Greece’s financial crisis has led to several cuts in various sectors. Now, the country’s financial turmoil has delivered another heavy blow, this time affecting the famous November Marathon run, an ancient Greek tradition that takes place in Athens every year.
On Tuesday, August 4, the Athens Marathon organizers announced that the event would not be able to host elite runners, or pay the prize money that lures them, in this year’s edition because of the economic crisis.
However, people in Greece do not appear worried about the absence of world-class runners from the annual marathon, since the country’s financial problems are their main concern at the moment. Therefore, the Hellenic Athletics Federation decided to turn the 42-kilometer run, scheduled to take place on November, into a morale booster for the people.
“Runners from around the world to run the Athens Marathon in solidarity with the Greek people at this testing time,” noted the federation on Tuesday.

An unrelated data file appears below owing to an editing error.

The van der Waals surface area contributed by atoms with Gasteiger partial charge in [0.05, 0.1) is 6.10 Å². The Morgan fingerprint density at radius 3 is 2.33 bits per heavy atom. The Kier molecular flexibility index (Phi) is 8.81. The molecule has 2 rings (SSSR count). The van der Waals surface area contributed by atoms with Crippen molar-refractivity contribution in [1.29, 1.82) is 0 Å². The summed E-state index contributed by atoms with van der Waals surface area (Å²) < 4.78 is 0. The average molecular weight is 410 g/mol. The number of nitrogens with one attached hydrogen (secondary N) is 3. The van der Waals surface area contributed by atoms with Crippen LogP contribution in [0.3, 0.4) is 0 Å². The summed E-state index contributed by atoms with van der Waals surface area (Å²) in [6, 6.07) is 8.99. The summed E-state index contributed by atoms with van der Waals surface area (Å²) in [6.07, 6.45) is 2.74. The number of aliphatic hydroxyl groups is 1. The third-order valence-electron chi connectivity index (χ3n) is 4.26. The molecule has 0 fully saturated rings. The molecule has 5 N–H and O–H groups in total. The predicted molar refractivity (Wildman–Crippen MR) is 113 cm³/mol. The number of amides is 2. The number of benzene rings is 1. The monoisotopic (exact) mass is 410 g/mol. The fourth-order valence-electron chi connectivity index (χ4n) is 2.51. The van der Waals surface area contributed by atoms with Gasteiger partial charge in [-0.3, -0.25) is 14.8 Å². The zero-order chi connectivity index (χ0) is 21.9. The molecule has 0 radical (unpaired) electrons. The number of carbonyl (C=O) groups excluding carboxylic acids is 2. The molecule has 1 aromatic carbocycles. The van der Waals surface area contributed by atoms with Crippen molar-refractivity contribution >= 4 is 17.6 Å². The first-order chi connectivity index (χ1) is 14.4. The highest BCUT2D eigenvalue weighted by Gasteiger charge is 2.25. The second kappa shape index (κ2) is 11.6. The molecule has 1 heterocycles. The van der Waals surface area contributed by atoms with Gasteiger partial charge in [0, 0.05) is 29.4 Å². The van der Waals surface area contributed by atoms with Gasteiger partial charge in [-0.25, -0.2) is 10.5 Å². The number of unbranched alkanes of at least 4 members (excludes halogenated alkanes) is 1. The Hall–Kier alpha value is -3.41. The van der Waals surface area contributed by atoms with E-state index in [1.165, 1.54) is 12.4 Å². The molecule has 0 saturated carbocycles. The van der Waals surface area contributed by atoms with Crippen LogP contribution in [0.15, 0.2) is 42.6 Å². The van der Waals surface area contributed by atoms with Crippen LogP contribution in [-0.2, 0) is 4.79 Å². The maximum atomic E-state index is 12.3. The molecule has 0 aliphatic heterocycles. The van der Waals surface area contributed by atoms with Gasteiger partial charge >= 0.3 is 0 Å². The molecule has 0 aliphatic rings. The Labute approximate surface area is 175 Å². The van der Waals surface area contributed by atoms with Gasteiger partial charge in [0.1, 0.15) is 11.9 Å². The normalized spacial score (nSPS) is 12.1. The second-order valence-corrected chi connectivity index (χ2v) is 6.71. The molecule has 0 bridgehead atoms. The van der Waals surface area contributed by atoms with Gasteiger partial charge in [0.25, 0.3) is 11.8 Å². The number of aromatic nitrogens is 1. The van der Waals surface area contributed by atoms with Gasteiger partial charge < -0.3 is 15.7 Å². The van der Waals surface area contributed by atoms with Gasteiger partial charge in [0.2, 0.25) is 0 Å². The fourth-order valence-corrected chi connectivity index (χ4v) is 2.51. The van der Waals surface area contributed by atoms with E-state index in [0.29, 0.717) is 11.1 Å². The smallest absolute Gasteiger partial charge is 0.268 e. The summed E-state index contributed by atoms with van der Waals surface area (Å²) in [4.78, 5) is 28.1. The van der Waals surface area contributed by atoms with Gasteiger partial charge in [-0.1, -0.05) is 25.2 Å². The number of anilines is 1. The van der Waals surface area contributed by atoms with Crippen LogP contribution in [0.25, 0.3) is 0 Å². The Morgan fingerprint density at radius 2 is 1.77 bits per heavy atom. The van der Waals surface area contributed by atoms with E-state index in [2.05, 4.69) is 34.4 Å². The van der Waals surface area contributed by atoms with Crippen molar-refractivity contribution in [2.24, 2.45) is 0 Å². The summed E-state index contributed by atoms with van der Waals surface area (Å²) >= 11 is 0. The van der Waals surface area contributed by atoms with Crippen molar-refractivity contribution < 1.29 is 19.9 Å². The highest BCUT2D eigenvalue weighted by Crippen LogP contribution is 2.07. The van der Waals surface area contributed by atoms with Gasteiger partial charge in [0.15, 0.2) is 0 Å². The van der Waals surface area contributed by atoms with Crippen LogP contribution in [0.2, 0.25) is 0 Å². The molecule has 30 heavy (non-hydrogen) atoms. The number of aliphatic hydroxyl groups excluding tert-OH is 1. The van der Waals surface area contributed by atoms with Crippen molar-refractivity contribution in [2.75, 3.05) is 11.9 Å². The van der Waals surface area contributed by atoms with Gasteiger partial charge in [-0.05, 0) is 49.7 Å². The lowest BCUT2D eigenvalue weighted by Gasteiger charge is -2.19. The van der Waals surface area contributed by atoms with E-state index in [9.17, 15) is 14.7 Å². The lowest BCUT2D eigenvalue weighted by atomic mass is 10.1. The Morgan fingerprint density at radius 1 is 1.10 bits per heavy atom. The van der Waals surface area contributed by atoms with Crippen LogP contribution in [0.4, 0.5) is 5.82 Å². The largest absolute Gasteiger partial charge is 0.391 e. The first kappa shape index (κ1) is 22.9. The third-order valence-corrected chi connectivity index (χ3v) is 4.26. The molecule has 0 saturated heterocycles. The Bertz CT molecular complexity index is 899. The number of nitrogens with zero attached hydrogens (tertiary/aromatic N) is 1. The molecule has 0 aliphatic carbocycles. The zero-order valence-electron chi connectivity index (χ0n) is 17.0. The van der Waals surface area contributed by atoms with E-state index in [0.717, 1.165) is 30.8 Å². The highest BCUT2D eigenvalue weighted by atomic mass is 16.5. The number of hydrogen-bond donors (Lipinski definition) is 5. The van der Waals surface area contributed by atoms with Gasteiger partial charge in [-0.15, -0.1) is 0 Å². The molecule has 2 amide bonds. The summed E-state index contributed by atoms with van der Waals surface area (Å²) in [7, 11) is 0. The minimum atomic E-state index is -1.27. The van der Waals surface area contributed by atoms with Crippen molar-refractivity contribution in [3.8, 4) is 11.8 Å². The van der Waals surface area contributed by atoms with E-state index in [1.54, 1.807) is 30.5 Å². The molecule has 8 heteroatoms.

The marathon organizers predict that a record 16,000 runners will participate in this year’s event which starts in the town of Marathon, where it passes the tomb of the Athenian soldiers, and traces a path near the coast through Nea Makri, before finishing at the Panathinaiko Stadium, a site for athletics competitions in ancient times and the finishing point for both the 1896 and 2004 Olympic marathons.
The marathon course is based on the myth from which the race gained its name: Pheidippides, a messenger in Ancient Greece, ran from the Battle of Marathon to Athens to announce the Greeks’ victory over the Persians.